Wednesday, July 17, 2013


I've always been intrigued at the Jewish idea of Atonement: once a year, between Rosh Hashana and Yom Kippur, the Book of Life is opened, and Jewish people draw inward to determine where their life does not fit into the Book of Life, and then, identifying behaviors that aren't consistent with what is expected by God, they place their 'sins' on what was a 'scapegoat' -- a type of sacrificial lamb, and make a determination to live in tune with the better life.  The scapegoat, no longer sacrificed or sent afield as in ancient days, is symbolic of where we set aside our sins.  What is fascinating is that "Atonement", to the observant Jew, involves deep personal responsibility.

As the Jewish Christian community evolved, and the temple was destroyed in 70 CE, the community came to associated Jesus Christ as the "suffering servant", the "scapegoat", in a symbolic sense, that would take upon himself our sins.  It was clear to the Jewish Christians that Jesus Christ as the "Atonement" symbol was deeply symbolic.

On the other hand, Paul proclaimed the Corinthians that he had taught them that "Christ died for our sins according to the Scriptures." (1 Cor 15:3)  To the Greek converts, who became the majority of Christians by the end of the first century, the idea of "Atonement" had departed from the association with Yom Kippur.  Paul had seen in Christ a relief from his personal feelings of depravity, that the unredeemed man was condemned to death.  Later, Augustine would magnify the concept of original sin and guilt, leading to the Calvinist concepts of total depravity of mankind.

Along with the evolving idea that mankind was inherently evil were an evolving set of ideas around Atonement.  Whether these were "Moral Influence" -- that God needed to send Christ to put mankind back on track, or "Ransom" theory -- that God needed to pay Satan a ransom for the sins of mankind from Adam, to the Penal Substitutionary Model -- where mankind was so inherently evil that someone had to satisfy God's justice by paying the penalty for our sins in order to redeem mankind to the justice of God.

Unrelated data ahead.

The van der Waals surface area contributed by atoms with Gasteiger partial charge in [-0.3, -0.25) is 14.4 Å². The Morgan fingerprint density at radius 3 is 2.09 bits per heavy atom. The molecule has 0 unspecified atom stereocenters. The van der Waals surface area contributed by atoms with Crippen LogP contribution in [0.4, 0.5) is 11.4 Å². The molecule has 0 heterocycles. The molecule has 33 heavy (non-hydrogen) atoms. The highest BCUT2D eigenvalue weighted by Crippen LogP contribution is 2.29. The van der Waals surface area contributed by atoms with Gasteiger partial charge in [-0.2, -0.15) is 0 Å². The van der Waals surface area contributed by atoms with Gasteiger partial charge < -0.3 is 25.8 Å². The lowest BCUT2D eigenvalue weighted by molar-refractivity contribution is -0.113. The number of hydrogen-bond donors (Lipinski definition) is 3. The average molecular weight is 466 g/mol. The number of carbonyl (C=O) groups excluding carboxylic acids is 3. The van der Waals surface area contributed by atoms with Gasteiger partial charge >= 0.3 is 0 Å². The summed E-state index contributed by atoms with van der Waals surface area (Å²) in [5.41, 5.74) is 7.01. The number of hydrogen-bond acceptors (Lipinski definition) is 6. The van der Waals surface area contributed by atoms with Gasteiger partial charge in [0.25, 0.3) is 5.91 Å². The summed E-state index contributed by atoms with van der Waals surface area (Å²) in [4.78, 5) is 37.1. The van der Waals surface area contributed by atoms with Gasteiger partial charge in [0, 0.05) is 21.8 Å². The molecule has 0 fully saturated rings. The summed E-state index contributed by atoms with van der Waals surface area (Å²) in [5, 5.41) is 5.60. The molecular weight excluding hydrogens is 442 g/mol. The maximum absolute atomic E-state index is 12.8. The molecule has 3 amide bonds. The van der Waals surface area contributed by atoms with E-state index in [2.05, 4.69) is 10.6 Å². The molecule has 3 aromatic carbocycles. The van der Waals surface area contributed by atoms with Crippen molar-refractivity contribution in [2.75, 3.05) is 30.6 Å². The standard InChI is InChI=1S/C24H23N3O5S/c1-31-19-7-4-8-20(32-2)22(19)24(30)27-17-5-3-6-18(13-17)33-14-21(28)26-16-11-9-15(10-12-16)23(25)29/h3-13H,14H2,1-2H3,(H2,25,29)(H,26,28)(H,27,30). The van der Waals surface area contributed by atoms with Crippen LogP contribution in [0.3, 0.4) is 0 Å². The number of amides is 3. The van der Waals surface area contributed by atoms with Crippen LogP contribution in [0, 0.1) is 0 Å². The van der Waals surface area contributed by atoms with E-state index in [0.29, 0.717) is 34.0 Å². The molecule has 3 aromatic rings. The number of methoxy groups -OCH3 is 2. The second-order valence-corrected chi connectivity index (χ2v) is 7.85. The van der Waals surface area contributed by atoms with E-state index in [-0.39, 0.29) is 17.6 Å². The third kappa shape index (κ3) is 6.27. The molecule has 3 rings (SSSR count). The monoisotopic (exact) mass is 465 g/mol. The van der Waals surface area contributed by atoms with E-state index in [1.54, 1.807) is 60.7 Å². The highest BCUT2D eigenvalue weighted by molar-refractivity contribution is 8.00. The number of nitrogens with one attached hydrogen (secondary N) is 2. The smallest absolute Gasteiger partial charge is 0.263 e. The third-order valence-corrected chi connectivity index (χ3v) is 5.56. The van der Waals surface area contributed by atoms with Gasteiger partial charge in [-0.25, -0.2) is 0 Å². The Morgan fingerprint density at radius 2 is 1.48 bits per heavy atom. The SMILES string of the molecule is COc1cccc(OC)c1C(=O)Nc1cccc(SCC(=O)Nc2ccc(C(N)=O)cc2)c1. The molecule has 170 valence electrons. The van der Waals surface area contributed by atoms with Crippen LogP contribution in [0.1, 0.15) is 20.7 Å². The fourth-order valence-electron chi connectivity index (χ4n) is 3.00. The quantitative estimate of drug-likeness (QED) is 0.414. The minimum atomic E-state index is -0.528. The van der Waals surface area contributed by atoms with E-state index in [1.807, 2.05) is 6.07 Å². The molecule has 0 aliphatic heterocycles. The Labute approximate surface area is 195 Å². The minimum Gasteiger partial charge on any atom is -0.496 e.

But here is the deal: all the Christian concepts of Atonement, including those taught in the Book of Mormon and in the LDS Church, are based upon man being completely estranged from God: the natural man is an enemy of God.  And while there might be some aspect of our personality that is worldly and evil, LDS beliefs are more that we have divine nature, an uncreated intelligence, co-eternal with God, that is better reflected that we are truly, literally, in ways we cannot fully embrace, children of God.  All of us. 

Given all this history of Atonement and the our true, divine nature, I do not believe the standard definition of Atonement: the concept that God is so hung up on justice that Jesus had to be tortured and killed in order to satisfy his thirst for vengeance for our sins. All the stories told in the church to try to explain this concept simply have failed to convince me that this makes any sense.

As well, I'm also reject the idea that original sin has any relevance to us today.  LDS Doctrine is that Christ's atonement has saved us (past tense) from the fall and therefore man is free. Since all this has already happened, the concept of original sin and fallen man is now moot: we are free agents, and I believe this deeply. The symbolism, however, of fallen man and redemption is very important.